THE PERIL OF THE REPUBLIC

[It needed no small courage for a native of a slave State, in which sympathy with the doctrine of secession was at that time strongly declared, to come out in such ardent advocacy of the preservation of the Union as Henry Winter Davis did in his notable speech of February 2, 1861. He had been opposed to forcing the issue between North and South, but no sooner was secession decreed than he took as firm a stand for the supremacy of the National Government as any member from the most extreme anti-slavery district could have done, and criticised the senile weakness of the Buchanan administration in words that must have stung like adders. We give the pith of this vigorous address.]

152 HENRY WINTER DAVIS

We are at the end of the insane revel of partisan license, which, for thirty years, has in the United States worn the mask of government. We are about to close the masquerade by the dance of death. . .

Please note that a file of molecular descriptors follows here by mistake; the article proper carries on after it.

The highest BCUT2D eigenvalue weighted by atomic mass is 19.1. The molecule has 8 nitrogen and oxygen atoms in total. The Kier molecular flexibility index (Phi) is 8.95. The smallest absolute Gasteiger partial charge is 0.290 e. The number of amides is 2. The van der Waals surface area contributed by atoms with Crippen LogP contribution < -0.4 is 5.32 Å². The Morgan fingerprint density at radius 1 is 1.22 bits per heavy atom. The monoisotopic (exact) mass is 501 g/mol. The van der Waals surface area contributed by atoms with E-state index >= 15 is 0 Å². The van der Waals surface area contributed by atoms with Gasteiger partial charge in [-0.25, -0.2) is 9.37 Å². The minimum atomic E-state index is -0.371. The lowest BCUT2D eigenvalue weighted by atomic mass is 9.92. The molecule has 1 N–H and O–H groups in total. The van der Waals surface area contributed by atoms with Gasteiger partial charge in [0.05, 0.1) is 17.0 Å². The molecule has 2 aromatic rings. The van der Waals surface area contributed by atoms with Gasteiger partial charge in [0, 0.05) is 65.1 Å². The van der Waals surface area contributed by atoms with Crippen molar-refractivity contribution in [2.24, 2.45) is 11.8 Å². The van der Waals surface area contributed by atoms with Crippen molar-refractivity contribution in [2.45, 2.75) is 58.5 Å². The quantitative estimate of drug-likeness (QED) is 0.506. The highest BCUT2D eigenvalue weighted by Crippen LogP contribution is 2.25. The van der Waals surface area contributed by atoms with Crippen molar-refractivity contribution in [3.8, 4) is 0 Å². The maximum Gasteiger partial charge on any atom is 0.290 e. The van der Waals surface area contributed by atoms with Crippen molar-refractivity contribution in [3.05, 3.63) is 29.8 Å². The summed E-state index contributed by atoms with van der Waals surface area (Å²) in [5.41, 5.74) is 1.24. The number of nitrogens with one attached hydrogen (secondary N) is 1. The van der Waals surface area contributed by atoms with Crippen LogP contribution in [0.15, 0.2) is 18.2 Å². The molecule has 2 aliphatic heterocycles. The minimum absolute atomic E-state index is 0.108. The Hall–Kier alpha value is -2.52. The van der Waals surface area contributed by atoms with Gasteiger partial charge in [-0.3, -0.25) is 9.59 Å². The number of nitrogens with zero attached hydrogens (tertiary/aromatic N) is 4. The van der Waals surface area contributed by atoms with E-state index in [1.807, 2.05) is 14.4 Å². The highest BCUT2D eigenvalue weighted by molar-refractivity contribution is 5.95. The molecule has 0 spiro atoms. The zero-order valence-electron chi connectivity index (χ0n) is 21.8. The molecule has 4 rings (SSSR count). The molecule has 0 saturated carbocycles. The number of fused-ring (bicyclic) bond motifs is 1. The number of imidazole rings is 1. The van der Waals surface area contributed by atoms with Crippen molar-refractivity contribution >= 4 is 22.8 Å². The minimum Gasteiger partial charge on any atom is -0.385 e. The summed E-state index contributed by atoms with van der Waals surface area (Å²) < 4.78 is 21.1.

Within two months after a formal, peaceful, regular election of the Chief Magistrate of the United States, in which the whole body of the people of every State competed with zeal for the prize, without any new event intervening, without any new grievances alleged, without any new menaces having been made, we have seen, in the short course of one month, a small portion of the population of six States transcend the bounds at a single leap at once of the State and the National Constitutions; usurp the land; usurp the extraordinary prerogative of repealing the supreme law of the land; exclude the great mass of their fellow-citizens from the protection of the Constitution ; declare themselves emancipated from the obligations which the Constitution pronounces to be supreme over them and over their laws; arrogate to themselves all the prerogatives of independent power; rescind the acts of cession of the public property; occupy the public offices; seize the fortresses of the United States confided to the faith of the people among whom they were placed; embezzle the public arms concentrated there for the defence of the United States; array thousands of men in arms against the United States; and actually wage war on the Union by besieging two of their fortresses and firing on a vessel bearing, under the flag of the United States, reinforcements and provisions to one of them.